Asger Jorn
Jorn was the driving force behind various international art movements, including Cobra. 

Lucebert counts as one of the greatest Dutch poets. It is he who wrote “Alles van waarde is weerloos” (All that is valuable is defenceless), one of the best known lines in Dutch poetry. Lucebert was a highly versatile artist. In terms of his visual art output, museums count him as a member of the Cobra movement. Nearly all major Dutch museums own works by Lucebert.

Anton Rooskens
Rooskens developed a fascination for ethnographic art from Oceania and Africa after visiting an exhibition called Kunst in vrijheid (Art in Freedom). He produced one of the earliest works that would later come to typify the Cobra movement. Rooskens travelled to many parts of the world, including his beloved Africa. That particular trip was rather a disappointment, however, as the continent proved to be different in reality from what he had imagined it to be.
>Read more about Rooskens

Shinkichi Tajiri
This Japanese-American artist was invited by the Cobra members to join in their Amsterdam exhibition in 1949 and has been considered part of the group ever since.
>Read more about Tajiri

Theo Wolvecamp
Works by Wolvecamp constitute the core of the Ambassade Hotel collection. Wolvecamp was known as the “silent force behind the Cobra movement”.
>Read more about Wolvecamp


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The Eighties Generation and Impressionists:

George Hendrik Breitner
Like no other artist of his generation, Breitner succeeded in capturing life in Amsterdam around 1900 in photographs, paintings and drawings. People, buildings, construction work, nightlife – his scope covered the full spectrum of city life.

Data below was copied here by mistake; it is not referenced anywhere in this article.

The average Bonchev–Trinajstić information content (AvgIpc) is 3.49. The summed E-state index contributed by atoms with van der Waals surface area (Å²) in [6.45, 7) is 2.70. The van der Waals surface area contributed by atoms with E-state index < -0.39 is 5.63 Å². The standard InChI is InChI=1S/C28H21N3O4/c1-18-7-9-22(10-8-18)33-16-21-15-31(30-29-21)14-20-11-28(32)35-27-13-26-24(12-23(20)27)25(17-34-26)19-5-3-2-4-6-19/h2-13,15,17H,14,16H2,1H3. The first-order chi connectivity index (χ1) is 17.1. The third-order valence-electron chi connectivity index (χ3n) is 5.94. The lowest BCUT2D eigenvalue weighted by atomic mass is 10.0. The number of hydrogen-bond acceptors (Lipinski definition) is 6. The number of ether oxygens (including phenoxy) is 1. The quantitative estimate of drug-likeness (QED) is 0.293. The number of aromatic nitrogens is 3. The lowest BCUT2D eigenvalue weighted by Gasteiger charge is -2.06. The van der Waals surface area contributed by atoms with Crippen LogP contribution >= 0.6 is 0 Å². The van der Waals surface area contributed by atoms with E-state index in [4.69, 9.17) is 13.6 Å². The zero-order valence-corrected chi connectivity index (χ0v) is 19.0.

Isaac Israëls
Isaac Israëls was predominantly a painter of people, on a never-ending quest to capture the essence of things, such as a certain movement. He would make dozens of preliminary studies of a subject that fascinated him. The main ingredients of his works are women – dancing, sleeping and nude women in particular, but also fashion models and well-dressed, stylish ladies.

Willem Bastiaan Tholen
1860- 1931
Tholen’s impressionist works are generally classified under the Hague School, although Tholen himself objected to that.

Willem Witsen
Photographer and painter Witsen owes his fame in particular to the beautiful, foggy or almost monochrome city views of London and Amsterdam.

Floris Verster
Verster possibly painted this work during a visit to the Borinage mining region in Belgium. Vincent van Gogh, completely unknown at the time, had made the same trip a year before.

Willem de Zwart
Zwart is counted among the Hague Impressionists. His works show considerable affinity with those of Breitner and Israëls.


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Vrij Beelden:

Dolf Breetvelt
A devoted traveller, Breetvelt lived in Indonesia for many years. In 1948 he switched to abstract painting and joined a group of artists who called themselves Vrij Beelden.